Ski area was Jim Temple's dream

But founder's involvement ultimately ended in heartbreak

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— When construction of ski trails on Storm Mountain began, Jim Temple got calls asking how big the jumps would be. It was 1958 and the idea of a new Alpine ski area in Steamboat Springs -- let alone an internationally renowned ski resort -- seemed far-fetched to some. All the largely agricultural town knew was Howelsen Hill, which was built in 1917, and the ski jumps that were built on it.

"People would ask how far we were going to jump," Jim Temple said, speaking from his home near Boulder. "I said go look at Aspen. This was for recreational skiing."

A vacation ski resort that would rival the likes of Sun Valley and Aspen -- that was what Jim Temple saw and dreamed.

"People did understand if they had been around a little," he said. "Bud Werner, of course, knew. It was a ski area meant to have people come and have a vacation. I envisioned this as a vacation area like Sun Valley."

The vision of Steamboat as a world-class resort is a reality today, but in the beginning it took sweat, money and for Jim Temple, heartbreak. He conducted the ski area's first feasibility studies, cleared trails and put in the mountain's first poma lift.

But his involvement eventually ended in a lawsuit and the loss of the ski area.

Jim Temple grew up skiing on the Focus Ranch near the Wyoming border.

His family arrived in Routt County in 1911. His grandfather, Harry Reid Temple, traveled 230 miles with five children and more than 100 head of cattle to settle in the Little Snake River Valley.

His father, James B. "Shorty" Temple, turned the land into an operating dude ranch in 1937.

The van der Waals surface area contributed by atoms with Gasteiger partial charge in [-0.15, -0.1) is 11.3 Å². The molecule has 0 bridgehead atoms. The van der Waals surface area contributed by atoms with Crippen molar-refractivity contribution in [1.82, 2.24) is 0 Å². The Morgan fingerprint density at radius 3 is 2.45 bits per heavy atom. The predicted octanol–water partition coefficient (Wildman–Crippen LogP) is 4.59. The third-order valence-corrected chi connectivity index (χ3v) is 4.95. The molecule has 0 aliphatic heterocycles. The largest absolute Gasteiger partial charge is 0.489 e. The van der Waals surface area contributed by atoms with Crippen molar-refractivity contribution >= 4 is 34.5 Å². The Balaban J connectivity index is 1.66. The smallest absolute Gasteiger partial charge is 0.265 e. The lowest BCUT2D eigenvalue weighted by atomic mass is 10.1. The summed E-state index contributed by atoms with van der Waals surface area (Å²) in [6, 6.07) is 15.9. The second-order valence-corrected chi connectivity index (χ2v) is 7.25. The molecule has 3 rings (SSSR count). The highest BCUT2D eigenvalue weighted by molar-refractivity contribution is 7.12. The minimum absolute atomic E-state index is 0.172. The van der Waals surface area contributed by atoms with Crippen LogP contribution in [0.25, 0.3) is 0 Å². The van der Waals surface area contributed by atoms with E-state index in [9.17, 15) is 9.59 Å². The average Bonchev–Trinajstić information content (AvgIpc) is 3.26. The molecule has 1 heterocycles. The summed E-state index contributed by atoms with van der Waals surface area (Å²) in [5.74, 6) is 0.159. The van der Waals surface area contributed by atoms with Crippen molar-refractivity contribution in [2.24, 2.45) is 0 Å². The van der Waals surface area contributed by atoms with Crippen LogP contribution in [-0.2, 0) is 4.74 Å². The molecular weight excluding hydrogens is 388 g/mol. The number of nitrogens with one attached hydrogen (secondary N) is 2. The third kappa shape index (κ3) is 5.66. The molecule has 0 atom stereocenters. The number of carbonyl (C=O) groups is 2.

It was a time when skiing and ranching were a natural mix. Starting at a young age, Jim Temple would ski behind a hay wagon holding onto a rope as the cattle were fed. Later, he would ski down a mesa with a 400-foot vertical drop.

From those beginnings, he became a four-way skier: slalom, giant slalom, jumping and cross country. He raced for Colorado AM Ski Team in Fort Collins.

Jim Temple left the family ranch to attend school in Denver, after which he joined the Navy. He served in World War II as an officer aboard the USS Higby in the Pacific.

After the war, he returned to the Focus Ranch, but by 1947 he'd left again to become a ski instructor in Sun Valley. For the next seven years, he spent winters in Sun Valley and summers working his family's ranch.

In Sun Valley, Jim Temple was the assistant head of the ski patrol and an avalanche forecaster. He worked with the mountain manager to build new trails and lifts at the resort and established a weather station and avalanche program.

Sun Valley, built by the Union Pacific Railroad to entice people to use the railroad, was already a major resort at the time. It was there that Jim Temple decided to develop a ski resort.

"In those seven years, I learned most of what I had to know to develop a mountain," he said.

Jim Temple soon began his search for his own mountain to develop, and he looked from Montana to New Mexico. He narrowed his search to two: Storm Mountain in Routt County and Peak One near Frisco.

He went with the mountain in his home county. It had all the components of a successful ski resort, a 3,600-foot vertical drop, railroad access and an airport in the works. But most importantly, Storm Mountain, which was later renamed Mount Werner, had good snow.

"The deep snow was the number one thing," Jim Temple said. "After Sun Valley had closed in March or April, the snow was still 10 feet deep (in Steamboat)."

When Jim Temple returned to Steamboat in 1956, he started making the trips up Storm Mountain. People would go in packs of 20 to 40. Jim Temple's son, Jeff, still remembers riding on the shoulders of hometown skiing hero, Buddy Werner, as the groups made the early surveys.